BLOOMINGTON (MCT) — Now that health care reform has cleared the constitutional hurdle, political and financial hurdles remain as the law takes effect.
“The decision handed down today increases access to thousands of residents through private insurance and Medicaid,” said Mike Tate, CEO of the Independent Insurance Agents of Illinois. “But it doesn’t do anything to address the cost of health care.”
Ken Natzke, OSF St. Joseph Medical Center’s president and CEO, was “somewhat surprised” by the U.S. Supreme Court ruling Thursday that largely upheld the constitutionality of the Patient Protection and Affordable Care Act. He said the ruling leaves unanswered questions.
But Natzke said the ruling will have little immediate impact on St. Joseph. Illinois hospitals — including St. Joseph and Advocate BroMenn Medical Center — already have been implementing quality improvement and patient safety programs.
Advocate Health Care said in a statement, “We believe focusing on care coordination, prevention, early detection and education is critical to improving health outcomes and reducing costs.”
Dr. Larry Nord, a Bloomington-based orthopedic surgeon, noted health care reform will add 30 million people to Medicaid.
“There is no way that doctors can afford to see 30 million more Medicaid patients,” said Nord, physician representative for 14 Central Illinois counties to the Illinois State Medical Society.
Primary care doctors’ offices are reimbursed $28.35 to see a Medicaid patient for a routine follow-up visit, Nord said. By contrast, doctors’ offices break even when they are reimbursed $67.64 to treat Medicare patients.
Doctors won’t be able to afford to see more Medicaid patients, so they will end up in hospital emergency departments, where care is more expensive, adding to bills that the government and taxpayers pay, he said.
Jim Duffett, executive director of the Campaign for Better Health Care, applauded the court decision, saying it “helps to strengthen our nation’s tattered social fabric and provides hope that constitutional law and democracy matters.”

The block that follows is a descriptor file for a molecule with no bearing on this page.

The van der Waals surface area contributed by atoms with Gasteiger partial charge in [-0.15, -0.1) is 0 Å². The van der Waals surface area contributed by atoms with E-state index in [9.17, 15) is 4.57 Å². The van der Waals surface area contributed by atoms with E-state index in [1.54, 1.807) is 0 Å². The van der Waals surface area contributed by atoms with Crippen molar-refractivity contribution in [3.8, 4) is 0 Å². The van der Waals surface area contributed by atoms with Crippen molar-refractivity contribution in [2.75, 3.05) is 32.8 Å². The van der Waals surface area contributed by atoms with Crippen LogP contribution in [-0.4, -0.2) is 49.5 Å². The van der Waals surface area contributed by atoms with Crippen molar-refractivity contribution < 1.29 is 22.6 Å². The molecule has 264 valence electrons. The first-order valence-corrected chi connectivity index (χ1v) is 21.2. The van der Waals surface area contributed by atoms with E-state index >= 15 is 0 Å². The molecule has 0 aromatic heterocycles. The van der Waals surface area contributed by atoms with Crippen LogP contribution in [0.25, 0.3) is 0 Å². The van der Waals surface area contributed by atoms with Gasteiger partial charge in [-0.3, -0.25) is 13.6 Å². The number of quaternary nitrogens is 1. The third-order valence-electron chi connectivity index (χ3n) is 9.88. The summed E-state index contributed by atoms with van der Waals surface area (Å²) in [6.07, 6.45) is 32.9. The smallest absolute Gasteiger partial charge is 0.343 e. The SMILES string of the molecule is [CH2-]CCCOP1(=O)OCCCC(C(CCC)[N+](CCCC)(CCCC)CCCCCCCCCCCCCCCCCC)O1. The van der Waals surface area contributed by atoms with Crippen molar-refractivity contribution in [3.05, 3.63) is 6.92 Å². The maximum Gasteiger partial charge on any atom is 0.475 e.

Duffett noted that an individual can no longer be denied coverage because of a pre-existing medical condition and that young adults may remain on their parents’ insurance until age 26.
Duffett said it’s time for “obstructionists” to “stop their crusade against Obamacare” and begin implementing insurance exchanges.
Tate urged the General Assembly to establish the exchanges, where people may shop for private coverage. “If we don’t do it, the feds will,” he said.
Tate said he hopes exchanges have a role for independent agents.
The law includes funding clinics focused on serving Medicaid patients. That includes the Chestnut Family Health Center, 702 W. Chestnut St., Bloomington.
A part of Chestnut Health Systems, the center last week received a $595,833 grant as a result of the health care law. Chestnut Chief Operating Officer Alan Sender called the Supreme Court’s decision “encouraging.”
Noting that one in five Illinoisans, including one in three Illinois children, may be on Medicaid, Sender said, “When you cut away all the political ranting over this issue, these statistics, which translate into real people who are so often not getting quality health care in our community and our state, is why health providers are glad that the Supreme Court decision will pave the way for continued funding for clinics like Chestnut’s.”